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The Web Is a Lab for Marketable TV Content, and Vice Versa

Shows are increasingly ping-ponging between platforms

The lines between digital and linear distribution are a lot less blurry than advertised when it comes to the business models of cable television and the online space, but content is a different animal altogether.

Take Drunk History, for example, which has evolved from a YouTube sensation to a full-blown half-hour on Comedy Central, averaging a serviceable 0.5 rating in the 18-49 demo over the course of its debut season. That platform shift is a neat reversal for showrunner Jeremy Konner, who saw his Web comedy Ghost Ghirls optioned and then scuttled by Syfy before the show was revived by Yahoo.

Konner wasn’t available for this article, but a source close to the deals said the network didn’t ditch Ghost Ghirls because the show wasn’t funny. “It was something that Syfy had developed and then … they decided not to go in that direction, from a programming standpoint,” the insider said. (According to Syfy president of programming Mark Stern, the network changed course on developing original comedies.)

Another project Syfy passed on was Seth Meyers’ The Awesomes, which last week was renewed for a second season on Hulu. Stern said the network assessed what sort of nontraditional fare clicked with its audience; turns out, viewers were more interested in unscripted content about the paranormal.

Hulu, which has embraced a model similar to that of a linear TV network, also has become a haven for the soap operas All My Children and One Life to Live, both of which were canceled by ABC. Hulu declined to comment, but it’s clear what prompted the acquisitions: per its in-house rankings, episodes of NBC’s venerable soap Days of Our Lives are a big draw.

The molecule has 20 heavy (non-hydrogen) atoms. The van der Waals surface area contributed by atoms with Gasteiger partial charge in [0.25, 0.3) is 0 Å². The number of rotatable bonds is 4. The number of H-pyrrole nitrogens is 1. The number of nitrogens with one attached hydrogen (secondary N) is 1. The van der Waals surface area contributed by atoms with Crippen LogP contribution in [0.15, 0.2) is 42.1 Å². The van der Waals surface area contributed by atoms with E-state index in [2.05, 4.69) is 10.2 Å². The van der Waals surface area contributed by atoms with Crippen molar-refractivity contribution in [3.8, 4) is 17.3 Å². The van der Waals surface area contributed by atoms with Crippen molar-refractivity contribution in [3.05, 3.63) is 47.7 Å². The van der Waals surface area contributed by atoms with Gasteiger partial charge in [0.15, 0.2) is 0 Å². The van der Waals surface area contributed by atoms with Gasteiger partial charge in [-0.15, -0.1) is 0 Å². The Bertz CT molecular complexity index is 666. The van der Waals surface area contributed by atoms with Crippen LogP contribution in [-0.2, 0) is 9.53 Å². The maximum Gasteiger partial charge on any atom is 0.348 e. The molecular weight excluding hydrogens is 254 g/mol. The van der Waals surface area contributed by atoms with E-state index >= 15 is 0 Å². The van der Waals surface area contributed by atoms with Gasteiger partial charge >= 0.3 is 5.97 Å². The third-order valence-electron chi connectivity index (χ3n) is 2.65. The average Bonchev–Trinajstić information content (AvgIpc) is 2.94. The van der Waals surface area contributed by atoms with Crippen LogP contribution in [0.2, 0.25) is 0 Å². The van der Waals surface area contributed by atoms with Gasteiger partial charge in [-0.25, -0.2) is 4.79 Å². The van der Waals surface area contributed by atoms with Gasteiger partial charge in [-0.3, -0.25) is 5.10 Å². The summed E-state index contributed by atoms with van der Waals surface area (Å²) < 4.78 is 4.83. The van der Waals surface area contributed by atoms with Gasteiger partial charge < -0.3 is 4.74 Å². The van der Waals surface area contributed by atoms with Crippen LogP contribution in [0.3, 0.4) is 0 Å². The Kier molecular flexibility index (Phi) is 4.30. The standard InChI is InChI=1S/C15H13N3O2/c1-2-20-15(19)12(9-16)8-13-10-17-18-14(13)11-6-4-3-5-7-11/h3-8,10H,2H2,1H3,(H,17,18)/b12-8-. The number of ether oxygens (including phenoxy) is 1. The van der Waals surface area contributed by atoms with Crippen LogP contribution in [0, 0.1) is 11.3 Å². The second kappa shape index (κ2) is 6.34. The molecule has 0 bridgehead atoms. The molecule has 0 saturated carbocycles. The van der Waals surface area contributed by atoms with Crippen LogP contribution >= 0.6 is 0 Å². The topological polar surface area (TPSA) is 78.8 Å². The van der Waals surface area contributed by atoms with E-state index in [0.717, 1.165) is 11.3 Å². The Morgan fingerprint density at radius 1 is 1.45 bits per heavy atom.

Jason Krebs, president of sales and marketing for Blip, said he thinks the notion of digital sites subsisting on the dregs of TV is ill-informed. “There are the producers who say, ‘I want to do this out of the traditional system,’” Krebs said. “We’re not getting scraps.” Wrong-headed stigmas about Web video aside, it’s certainly true that it’s easier than ever to cheaply create a show with high-production values. “The cost of these things is coming down, and the sophistication is increasing,” said Krebs, who added that digital video equipment is of a greater quality than ever, and cheaper to boot. (For just $30, you can build an iPhone Steadicam.)

On the network side, Stern said Syfy is interested in the same business model. “[Battlestar Galactica prequel] Blood & Chrome started and was developed as a digital series—it was written into chapters, and each chapter was one part of a 90-minute movie,” he said. “But it was deliberately created to air and premiere as a Web series.”

Ghost Ghirls also benefits from a majorly truncated running time—and there’s nothing stopping you from watching it as a 30-minute show. Other series, like Yahoo’s Tiny Commando, are even briefer. “Some things are funny at five minutes and not at 15,” said Stern.

Still, networks have much larger production budgets than most Web outlets (Netflix to the contrary) and tend to regard the Web as a laboratory for content worthy of investment. As an increasing number of series ping-pongs from TV to online, is Syfy still keeping an eye on the Web content world? “Definitely,” Stern said. 

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